629 F2d 984 United States v. Stencil

629 F.2d 984

UNITED STATES of America, Appellee,
Edward Frank STENCIL, Sr., Appellant.

No. 79-5333.

United States Court of Appeals,
Fourth Circuit.

Submitted Aug. 12, 1980.
Decided Sept. 22, 1980.

Joseph F. Murphy, Jr., White & Murphy, Towson, Md., on brief, for appellant.

Russell T. Baker, Jr., U. S. Atty., Glenn L. Cook, Asst. U. S. Atty., Baltimore, Md., for appellee.

Before HAYNSWORTH, Chief Judge, and WINTER and MURNAGHAN, Circuit Judges.


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Defendant Edward Frank Stencil, Sr. was convicted of the unauthorized acquisition and possession of food stamps in violation of 7 U.S.C. § 2024(b). At the close of the government's case the defendant moved for a judgment of acquittal solely on the ground that his acquisition and possession of the food stamps was in fact "authorized." In support of this contention the defendant argued that because the undercover agent who sold him the food stamps was authorized to dispense them, the defendant's acquisition and possession of the food stamps was likewise authorized. Rejecting this argument, the district court denied the motion and found the defendant guilty.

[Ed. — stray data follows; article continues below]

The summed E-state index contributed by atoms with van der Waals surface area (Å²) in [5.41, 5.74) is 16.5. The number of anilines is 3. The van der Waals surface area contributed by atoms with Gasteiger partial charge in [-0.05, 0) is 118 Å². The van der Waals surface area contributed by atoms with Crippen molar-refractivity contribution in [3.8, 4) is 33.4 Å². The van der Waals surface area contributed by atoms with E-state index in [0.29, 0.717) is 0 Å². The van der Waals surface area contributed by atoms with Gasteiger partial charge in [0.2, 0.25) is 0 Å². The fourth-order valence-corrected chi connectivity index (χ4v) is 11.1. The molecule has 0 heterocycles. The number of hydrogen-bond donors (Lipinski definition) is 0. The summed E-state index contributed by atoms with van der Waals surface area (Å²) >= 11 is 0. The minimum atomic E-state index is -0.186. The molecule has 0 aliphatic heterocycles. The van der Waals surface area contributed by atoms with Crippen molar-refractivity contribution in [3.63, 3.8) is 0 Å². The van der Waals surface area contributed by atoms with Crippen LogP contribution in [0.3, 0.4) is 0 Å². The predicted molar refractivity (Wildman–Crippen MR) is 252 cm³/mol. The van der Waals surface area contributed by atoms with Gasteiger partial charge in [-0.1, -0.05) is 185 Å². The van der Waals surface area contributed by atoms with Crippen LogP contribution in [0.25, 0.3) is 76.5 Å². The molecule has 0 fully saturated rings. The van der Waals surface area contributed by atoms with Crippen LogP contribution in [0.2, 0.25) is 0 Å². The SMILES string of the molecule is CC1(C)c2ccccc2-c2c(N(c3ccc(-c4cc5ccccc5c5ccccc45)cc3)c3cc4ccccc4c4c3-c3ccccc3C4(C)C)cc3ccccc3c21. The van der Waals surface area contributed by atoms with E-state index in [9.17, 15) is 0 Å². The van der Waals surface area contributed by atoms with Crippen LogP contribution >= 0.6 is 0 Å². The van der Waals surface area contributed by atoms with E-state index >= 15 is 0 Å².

On appeal, Stencil reasserts the argument advanced before the district court. We find that argument totally without merit, and we affirm. In 7 U.S.C. § 2024(a), Congress authorized the issuance or presentment of food stamps for enforcement purposes. In 7 U.S.C. § 2024(b), Congress made the unauthorized acquisition of food stamps a crime. Obviously, Congress did not intend to exempt from criminal penalties anyone who acquired food stamps from an undercover agent. The fact that a seller is authorized to sell does not mean that the buyer must necessarily be cloaked with authority to buy.


The defendant purchased food stamps with merchandise, not with food as required by the statute, and he was not an approved participant in the food stamp program. As a consequence, his conduct violated 7 U.S.C. § 2024(b), and the district court properly denied the motion for acquittal.


Because we do not think that it would aid the decisional process, we dispense with oral argument.